Sir Thomas Penistone, was already studying at Oxford when, in 1607, Sir Alexander acquired Chadwell Place (also known as Longhouse Place – the source of the Chadwell street name, Longhouse Road). However, he was very likely to have visited Chadwell regularly, since Sir Alexander was his legal guardian as well as his step-father. A rather young Thomas appears alongside his mother in a portrait that currently hangs in Leeds Castle. O’Day notes (p. 254) that in 1610 (when he was 19, and not yet of full age), he accompanied his step-father on a visit to Sir Arthur Throckmorton. He married Martha Temple the following year. Martha “was venerated as a saint and a beauty … she was not as virtuous as her tomb suggests” (p. 36)
Sir Thomas Penistone was among a large number of gentleman in the retinue of the third Earl of Dorset – “one of the seventeenth century’s most accomplished gamblers and wastrels” according to Robert Cooper in The Literary Guide and Companion to Southern England (Ohio University Press, 1998). O’Day chronicles the ensuing affair between the Earl and Martha using Temple family sources as well as the diary of Anne Clifford, the Earl’s wife. The family appear to have turned a blind eye to this liaison. The affair ended in January 1619/20, when Martha was taken ill while at the house of Sir William Andrews (the husband of her sister Anne). She was taken to Stowe, but “my sister Penistone dyed at Stowe of the small pockes upon Friday night about 11 or 12 of the clock, being 14th January”.(p. 270) Sir Thomas Penistone remarried, but continued on good terms with his step family, and in 1633, his step-sister, Susan (who grew up in Chadwell), chose him rather than her brother James as a trustee for her marriage settlement when she married Sir Martin Lister.
O’Day’s book is a tour de force, combining the use of the extensive Temple archive in the Huntington Library in California with documents from numerous record offices in the UK. The specific details of the life of Sir Thomas and Dame Hester are used to illustrate and comment on social and political issues of much wider relevance. At £75, it is good value but not cheap and it will not be an automatic purchase for its Thurrock local history content. However, it is essential reading for any student of the period.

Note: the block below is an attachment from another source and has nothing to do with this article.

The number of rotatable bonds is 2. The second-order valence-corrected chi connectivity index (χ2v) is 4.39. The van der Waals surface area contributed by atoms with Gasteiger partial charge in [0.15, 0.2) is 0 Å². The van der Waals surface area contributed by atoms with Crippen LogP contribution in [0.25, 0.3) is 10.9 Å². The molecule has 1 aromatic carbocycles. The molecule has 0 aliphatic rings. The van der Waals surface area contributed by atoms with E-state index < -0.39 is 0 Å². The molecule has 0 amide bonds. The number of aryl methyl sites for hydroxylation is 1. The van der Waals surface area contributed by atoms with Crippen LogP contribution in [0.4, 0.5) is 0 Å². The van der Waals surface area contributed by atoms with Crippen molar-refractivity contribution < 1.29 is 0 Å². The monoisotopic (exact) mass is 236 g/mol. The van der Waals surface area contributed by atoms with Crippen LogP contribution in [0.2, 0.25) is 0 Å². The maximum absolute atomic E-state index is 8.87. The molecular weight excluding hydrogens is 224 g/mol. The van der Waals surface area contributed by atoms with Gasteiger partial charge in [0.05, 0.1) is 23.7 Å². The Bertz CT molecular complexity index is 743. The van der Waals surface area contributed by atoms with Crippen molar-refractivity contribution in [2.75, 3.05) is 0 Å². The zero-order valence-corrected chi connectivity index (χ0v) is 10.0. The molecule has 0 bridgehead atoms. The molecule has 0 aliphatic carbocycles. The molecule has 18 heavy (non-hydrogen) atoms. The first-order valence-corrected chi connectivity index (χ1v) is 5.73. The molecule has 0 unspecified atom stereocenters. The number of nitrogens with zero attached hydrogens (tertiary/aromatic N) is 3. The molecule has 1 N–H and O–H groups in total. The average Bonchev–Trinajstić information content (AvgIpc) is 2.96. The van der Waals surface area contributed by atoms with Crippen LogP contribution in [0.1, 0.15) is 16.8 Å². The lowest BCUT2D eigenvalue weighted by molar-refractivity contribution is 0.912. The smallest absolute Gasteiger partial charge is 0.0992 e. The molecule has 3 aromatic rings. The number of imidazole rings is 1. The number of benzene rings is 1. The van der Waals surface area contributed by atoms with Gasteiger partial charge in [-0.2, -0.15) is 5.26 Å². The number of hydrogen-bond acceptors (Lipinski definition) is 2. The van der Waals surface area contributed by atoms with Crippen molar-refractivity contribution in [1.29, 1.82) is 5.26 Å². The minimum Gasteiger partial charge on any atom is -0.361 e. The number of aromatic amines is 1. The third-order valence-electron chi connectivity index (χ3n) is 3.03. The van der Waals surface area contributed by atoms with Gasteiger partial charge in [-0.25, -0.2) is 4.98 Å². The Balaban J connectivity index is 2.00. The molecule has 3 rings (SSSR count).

Daniel Defoe is one of the major literary figures who have lived in Thurrock. In 2014, James Canton spoke to a society meeting about his book, OUT OF ESSEX Re-Imagining a Literary Landscape (Signal Books, 2013). In chapter 7 of the book he describes his search for Daniel Defoe.
He met Jonathan Catton and Randal Bingley (who are both greatly missed) in the World’s End pub. Randal had identified the site of the house built by Defoe (Panorama 27). Although not named, this can be seen on the Chapman & Andre map of Essex in the Tilbury marshes in the parish of Chadwell. Randal took Canton to a site where he could see the remnants of the drainage sewer that had served the house and tile works.
In his search for Defoe, Canton also contacted John Martin, a Defoe biographer (The Man That Never Was, APF Ltd, 2013). Martin had also been shown the drainage sewer by Randal. Martin believes that Defoe was born in 1644 and that his mother Ellen was related to Edward Lawrence who owned the Gobions Manor in East Tilbury. According to Martin, Defoe was educated there in the period 1658-1662 and lived there with his brother Thomas for some ten years to 1705. Randal took us to East Tilbury where we were able to inspect the former site of the manor house. Martin’s biography has not been well received by some reviewers. According to Sheldon Rogers of the University of Portsmouth, Martin’s biography “is … tainted by fiction, inaccuracies, and an unreliable chain-forging of evidence”.
Whatever the details, there is no doubt that Defoe lived in Tilbury and built a house there. However, there is no Thurrock Heritage Plaque to mark this association. Does Defoe deserve a plaque, and if so where should it be placed?
Susan Temple lived at Chadwell Place in the early years of the 17th century. The house had been bought by her father – Sir Alexander Temple – in 1607 following the death of his first wife, Susan’s mother. He owned it until his death in 1629.
Susan was married twice. She had three children with her first husband – Sir Giffard Thornhurst – including Frances Thornhurst who was the mother of Sarah, Duchess of Marlborough. Her second husband was Sir Martin Lister. Their son – Dr Martin Lister – was a prominent scientist and fellow of the recently founded Royal Society. Her brother, James Temple, was a regicide who signed the execution warrant for Charles I.
In 1620, her portrait was painted by Cornelius Johnson who was favoured by the new gentry of the Jacobean period. Karen Hearn has written a monograph about Johnson (published last week). Susan’s portrait appears on the cover and inside.
More details will be found on Amazon.